Kaichu is a game that wants to reiterate simple, pleasant suggestions about what dating can be, but there are simply too many missing gaps within its gameplay mechanics that get in the way of what it’s trying to accomplish. For example, the monster of your choosing starts off as a complete blank slate at the start of each game. Sure, the mastery of conversation is actually paying attention to the context of dialogue, but there is really nothing to work with in the beginning, urging you to ironically judge your date’s appearance to figure out how they tick. For instance, Mossra, a plant-themed Mothra pastiche, is “national park personified”, and the answers to her date questions should favor horticulture and conservation of nature, but questions about looks, or whether you should kiss on the first date, barely rely on those sorts of visual clues.
Later on, you learn that Mossra has children, and therefore family matters are important to her, which suddenly becomes much more pivotal and important bits of info to consider as the questions previously to this stage were not as nuanced. Otherwise, you have to ride on the fact that her character design is based on a plant and that she must like plant things in her first couple of dates. It is a bit of a weak incentive to encourage multiple playthroughs. Even dating apps provide its users the means to build a foundation off of so they are not meeting someone blindly without some pretense of personality and preferences established.
Kaichu’s biggest strength truly lies in its presentation. From every bounce and step in the character animations, to small details like the ability to wreak havoc on the overworld map, Kaichu is a damn charming game. Although its flaws lie in its reductive approach to how dating works, its overall intentions urges you to approach meeting new people (and even monsters!) with kindness and an open heart. Anyone can find appeal in how lovable all of the character designs are and kaiju fans can appreciate all of the nods and passing references to the respective source material that each monster is inspired by.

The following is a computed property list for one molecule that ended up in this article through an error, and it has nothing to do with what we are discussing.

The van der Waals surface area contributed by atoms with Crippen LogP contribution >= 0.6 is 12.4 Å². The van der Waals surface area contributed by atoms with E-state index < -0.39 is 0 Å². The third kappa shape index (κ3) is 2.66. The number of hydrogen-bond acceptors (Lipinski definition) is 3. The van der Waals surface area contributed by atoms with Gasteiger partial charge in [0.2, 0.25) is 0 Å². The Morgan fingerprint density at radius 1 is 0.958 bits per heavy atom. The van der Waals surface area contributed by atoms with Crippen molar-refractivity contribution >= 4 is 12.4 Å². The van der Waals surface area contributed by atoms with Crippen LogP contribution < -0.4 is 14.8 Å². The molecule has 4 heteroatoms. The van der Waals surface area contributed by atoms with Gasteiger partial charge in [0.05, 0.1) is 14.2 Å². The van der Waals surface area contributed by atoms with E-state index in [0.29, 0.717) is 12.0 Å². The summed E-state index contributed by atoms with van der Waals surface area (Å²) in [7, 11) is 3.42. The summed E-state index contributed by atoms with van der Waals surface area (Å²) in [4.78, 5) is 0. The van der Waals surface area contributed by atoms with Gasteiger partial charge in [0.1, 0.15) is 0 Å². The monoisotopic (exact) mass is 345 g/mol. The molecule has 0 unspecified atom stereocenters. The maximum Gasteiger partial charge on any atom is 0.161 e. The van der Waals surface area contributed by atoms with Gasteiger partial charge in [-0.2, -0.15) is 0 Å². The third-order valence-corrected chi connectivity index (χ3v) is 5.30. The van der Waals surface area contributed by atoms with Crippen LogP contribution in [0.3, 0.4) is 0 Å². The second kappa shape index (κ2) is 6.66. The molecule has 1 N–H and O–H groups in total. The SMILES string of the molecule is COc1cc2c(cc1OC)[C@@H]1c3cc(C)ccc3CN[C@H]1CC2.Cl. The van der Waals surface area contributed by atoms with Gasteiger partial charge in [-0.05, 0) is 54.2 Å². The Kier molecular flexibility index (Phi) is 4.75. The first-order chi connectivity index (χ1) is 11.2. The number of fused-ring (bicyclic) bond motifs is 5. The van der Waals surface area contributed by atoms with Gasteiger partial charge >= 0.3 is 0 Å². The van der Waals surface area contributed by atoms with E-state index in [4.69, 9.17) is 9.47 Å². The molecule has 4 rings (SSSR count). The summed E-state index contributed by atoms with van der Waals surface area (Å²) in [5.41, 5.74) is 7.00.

Queen Seadora is a blatant reference to King Ghidorah, and although they both have three heads, they are different in a lot of obvious ways, with Seadora looking more like a cute Pokémon than a scary serpent. On the other hand, Garudon does not seem to be based on any specific monster, and even the in-game newscasters comment that he reminds them of several large, mythical birds of legend, like the roc. Garudon is designed as a bipedal, anthropomorphic bird, and at a glance, is likely taking a lot of design inspiration based off of colorful wrestler outfits and that of the flamboyant character costumes worn during Carnival.
I would compare Kaichu – The Kaiju Dating Sim to a nice refreshing sip from a well-chilled drink. It’s a pretty short game with a straightforward premise and it makes its point in that brevity. However, it is that brevity that makes me want to have more, but it sadly does not offer much more in its glass. It is ironic for the game to boast about communication and developing connections with others to get to know them better, when it was very limited in what it can do in that regard. On top of initial progress mostly needing to depend on a guessing game, given Kaichu’s repetitive gameplay, it can definitely use a little more content: There’s a whole lot of map that offers a lot of wiggle room for future updates, such as perhaps adding other giant creatures of yore and to shake off the tedium that is the game as it currently is.
Kaichu – The Kaiju Dating Sim is very much a game that knows and emboldens its identity through something that feels earnest in what it wants to do. It is nothing but a simple, lighthearted ode to kaiju, and sometimes, lighthearted is all you need when you’re busy crushing buildings to give your heart away.
Love rises through ruin
Kaichu - The Kaiju Dating Sim is a cute game, but it tries too hard to overextend its hands far past where it can't deliver nuance. At the very least, it has everything else to offer in its brevity so you won't feel guilty simply leaving your date in the dust.